Calming An Anxious Child: 4 Strategies That Help

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When you have a child that struggles with anxiety and panic disorder, it can be frustrating not knowing how to help them. I distinctly remember one tough night when my preteen was crying almost hysterically for what seemed to be no legitimate reason. 

Of course it was also the night we were scheduled to take the picture for our Christmas card.

No, you CANNOT make this stuff up.

At the time, I had no real skills for helping her manage anxiety and aside from 'stop crying' or "it's not that bad" I didn't know what to say.  Luckily,  since then I've learned that there are a lots of great techniques you can try out. Here are some different ways to calm an anxious child without just telling them to relax.

Have Them Write Out the Problem

For many kids, the anxiety isn’t just general like from GAD, but is actually linked to something specific. Perhaps they have an oral presentation at school they are afraid of doing, or they are having panic over separation anxiety as you have a trip coming up soon. When your child is feeling anxious, no matter what is causing it, give them a journal and have them write out what they are feeling. They can write about anything and keep it private, with you making a promise you will only read it if they want you to. Just the act of writing it down can be a huge help for kids with anxiety.

Give Them Activities to Distract Them

In other cases, kids do best when they don’t have to think about what is making them anxious, particularly when they are having a panic attack. This is when toys and activities come in handy. Don’t just put them in front of a television, as that is often the wrong form of stimulation to get out of a panic attack. Instead, get them some different sensory activities using various colors and textures, try fidget toys, or give them crafts and art supplies.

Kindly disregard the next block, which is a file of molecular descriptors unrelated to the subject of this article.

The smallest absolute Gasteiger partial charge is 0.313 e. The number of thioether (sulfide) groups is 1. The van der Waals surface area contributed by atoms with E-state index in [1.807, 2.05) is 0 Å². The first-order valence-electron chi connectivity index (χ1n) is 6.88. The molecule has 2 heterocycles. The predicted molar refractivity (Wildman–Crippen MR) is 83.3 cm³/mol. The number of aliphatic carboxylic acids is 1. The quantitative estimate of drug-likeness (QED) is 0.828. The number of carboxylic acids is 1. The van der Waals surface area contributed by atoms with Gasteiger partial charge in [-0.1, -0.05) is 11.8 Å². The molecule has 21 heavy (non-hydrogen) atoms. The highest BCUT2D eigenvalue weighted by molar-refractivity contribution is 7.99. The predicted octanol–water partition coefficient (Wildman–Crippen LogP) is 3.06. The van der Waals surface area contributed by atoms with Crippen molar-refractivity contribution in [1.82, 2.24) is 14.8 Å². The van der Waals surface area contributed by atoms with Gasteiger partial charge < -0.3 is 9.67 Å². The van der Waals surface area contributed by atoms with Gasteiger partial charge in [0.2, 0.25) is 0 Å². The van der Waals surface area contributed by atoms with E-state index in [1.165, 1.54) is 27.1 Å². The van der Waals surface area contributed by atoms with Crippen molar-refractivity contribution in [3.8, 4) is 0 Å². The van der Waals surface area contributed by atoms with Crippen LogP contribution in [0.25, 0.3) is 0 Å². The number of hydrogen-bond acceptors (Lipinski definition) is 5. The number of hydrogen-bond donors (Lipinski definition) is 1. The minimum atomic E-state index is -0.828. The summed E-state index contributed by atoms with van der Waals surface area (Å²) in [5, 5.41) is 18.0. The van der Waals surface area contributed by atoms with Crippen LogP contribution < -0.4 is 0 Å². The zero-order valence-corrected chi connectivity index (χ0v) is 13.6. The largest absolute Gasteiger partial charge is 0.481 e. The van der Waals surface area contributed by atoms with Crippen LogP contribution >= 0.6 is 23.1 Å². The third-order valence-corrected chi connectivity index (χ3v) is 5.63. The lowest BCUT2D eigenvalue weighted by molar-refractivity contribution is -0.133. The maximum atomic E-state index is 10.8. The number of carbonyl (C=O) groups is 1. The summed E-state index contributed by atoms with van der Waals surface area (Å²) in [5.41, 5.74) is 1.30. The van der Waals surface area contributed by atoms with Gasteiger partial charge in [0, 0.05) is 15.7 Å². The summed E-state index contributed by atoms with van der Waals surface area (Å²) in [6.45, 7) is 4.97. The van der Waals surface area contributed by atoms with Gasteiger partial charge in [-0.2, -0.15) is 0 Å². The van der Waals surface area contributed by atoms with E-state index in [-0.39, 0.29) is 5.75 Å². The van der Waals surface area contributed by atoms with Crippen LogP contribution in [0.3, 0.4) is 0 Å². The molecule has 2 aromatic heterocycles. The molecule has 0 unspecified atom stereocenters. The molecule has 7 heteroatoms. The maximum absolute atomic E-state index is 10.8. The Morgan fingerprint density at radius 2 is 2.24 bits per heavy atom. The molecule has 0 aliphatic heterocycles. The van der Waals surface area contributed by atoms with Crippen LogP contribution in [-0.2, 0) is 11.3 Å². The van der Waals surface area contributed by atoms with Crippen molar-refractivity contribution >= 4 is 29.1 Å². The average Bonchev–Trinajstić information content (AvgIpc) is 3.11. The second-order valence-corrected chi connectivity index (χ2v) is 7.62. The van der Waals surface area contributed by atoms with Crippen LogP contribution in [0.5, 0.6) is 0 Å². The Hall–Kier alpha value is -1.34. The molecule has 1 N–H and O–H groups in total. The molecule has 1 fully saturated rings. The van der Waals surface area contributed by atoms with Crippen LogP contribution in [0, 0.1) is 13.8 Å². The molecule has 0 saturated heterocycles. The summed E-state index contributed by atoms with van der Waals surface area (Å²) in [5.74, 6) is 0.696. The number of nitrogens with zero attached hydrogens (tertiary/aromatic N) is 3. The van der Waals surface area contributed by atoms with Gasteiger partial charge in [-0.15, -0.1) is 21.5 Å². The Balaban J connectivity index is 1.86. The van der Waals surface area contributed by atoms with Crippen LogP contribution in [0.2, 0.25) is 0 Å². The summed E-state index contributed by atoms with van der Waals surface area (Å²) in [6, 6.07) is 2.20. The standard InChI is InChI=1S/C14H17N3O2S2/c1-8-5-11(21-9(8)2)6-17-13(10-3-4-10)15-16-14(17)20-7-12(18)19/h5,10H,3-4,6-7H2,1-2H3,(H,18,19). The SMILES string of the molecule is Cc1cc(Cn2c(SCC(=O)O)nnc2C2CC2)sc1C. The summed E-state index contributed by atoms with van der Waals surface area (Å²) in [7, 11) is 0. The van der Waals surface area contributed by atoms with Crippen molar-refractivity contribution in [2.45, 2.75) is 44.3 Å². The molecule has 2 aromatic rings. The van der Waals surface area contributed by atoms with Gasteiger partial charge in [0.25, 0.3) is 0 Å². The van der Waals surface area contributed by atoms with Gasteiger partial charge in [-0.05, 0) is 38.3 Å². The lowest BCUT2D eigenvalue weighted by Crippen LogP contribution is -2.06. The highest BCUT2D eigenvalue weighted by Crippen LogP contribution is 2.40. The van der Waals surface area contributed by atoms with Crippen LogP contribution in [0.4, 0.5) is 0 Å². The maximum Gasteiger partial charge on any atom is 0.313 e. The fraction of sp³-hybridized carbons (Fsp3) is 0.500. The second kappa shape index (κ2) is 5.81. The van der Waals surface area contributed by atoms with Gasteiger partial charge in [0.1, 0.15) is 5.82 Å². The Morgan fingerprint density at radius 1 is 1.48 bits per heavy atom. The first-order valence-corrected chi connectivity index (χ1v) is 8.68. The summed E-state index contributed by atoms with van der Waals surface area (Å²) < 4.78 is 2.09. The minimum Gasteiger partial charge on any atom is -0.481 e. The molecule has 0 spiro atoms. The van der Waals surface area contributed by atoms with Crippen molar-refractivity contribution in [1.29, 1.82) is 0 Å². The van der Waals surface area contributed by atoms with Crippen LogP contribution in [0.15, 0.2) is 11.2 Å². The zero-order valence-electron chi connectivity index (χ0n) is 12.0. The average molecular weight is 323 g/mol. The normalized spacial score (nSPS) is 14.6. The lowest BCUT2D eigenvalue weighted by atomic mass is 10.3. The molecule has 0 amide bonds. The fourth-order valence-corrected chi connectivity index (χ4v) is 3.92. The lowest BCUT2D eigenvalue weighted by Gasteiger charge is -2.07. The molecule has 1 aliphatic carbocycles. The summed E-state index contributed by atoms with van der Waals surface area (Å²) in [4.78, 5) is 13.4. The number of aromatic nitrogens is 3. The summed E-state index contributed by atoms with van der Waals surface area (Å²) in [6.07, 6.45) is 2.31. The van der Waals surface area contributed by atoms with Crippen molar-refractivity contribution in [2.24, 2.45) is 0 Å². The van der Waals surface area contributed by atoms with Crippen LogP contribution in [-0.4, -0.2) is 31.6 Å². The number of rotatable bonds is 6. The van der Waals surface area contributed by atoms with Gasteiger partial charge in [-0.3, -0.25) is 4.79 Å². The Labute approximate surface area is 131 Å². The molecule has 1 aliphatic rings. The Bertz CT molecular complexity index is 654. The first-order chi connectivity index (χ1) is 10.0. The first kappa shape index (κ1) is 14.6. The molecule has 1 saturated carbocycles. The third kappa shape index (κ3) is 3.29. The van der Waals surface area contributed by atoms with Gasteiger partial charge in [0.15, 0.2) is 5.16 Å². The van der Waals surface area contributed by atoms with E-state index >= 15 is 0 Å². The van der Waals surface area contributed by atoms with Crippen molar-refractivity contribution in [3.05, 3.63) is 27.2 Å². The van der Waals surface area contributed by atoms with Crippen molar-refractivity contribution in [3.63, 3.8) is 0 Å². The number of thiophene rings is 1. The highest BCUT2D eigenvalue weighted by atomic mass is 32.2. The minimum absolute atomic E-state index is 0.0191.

Learn Deep Breathing Exercises

Breathing exercises are recommended to most people with anxiety and panic disorder, including children and teens. You can work with your child to learn breathing exercises and do them together. Deep breathing is so healing and is a natural way to help reduce overall anxiety and help with various panic attacks. Whether your child has a specific phobia, generalized anxiety, panic disorder, or separation anxiety, these breathing exercises can help tremendously.

Reward Their Bravery and Courage

While you don’t want to punish your child for being too anxious or worrying too much, it is okay to reward them when they are brave and courageous. This combination of external praise can help them connect with the idea that their feelings are something that they can control.  Even children with anxiety can overcome it and try really hard to put themselves out there and try new things, even when they are scared to do so. It is good to encourage this type of behavior.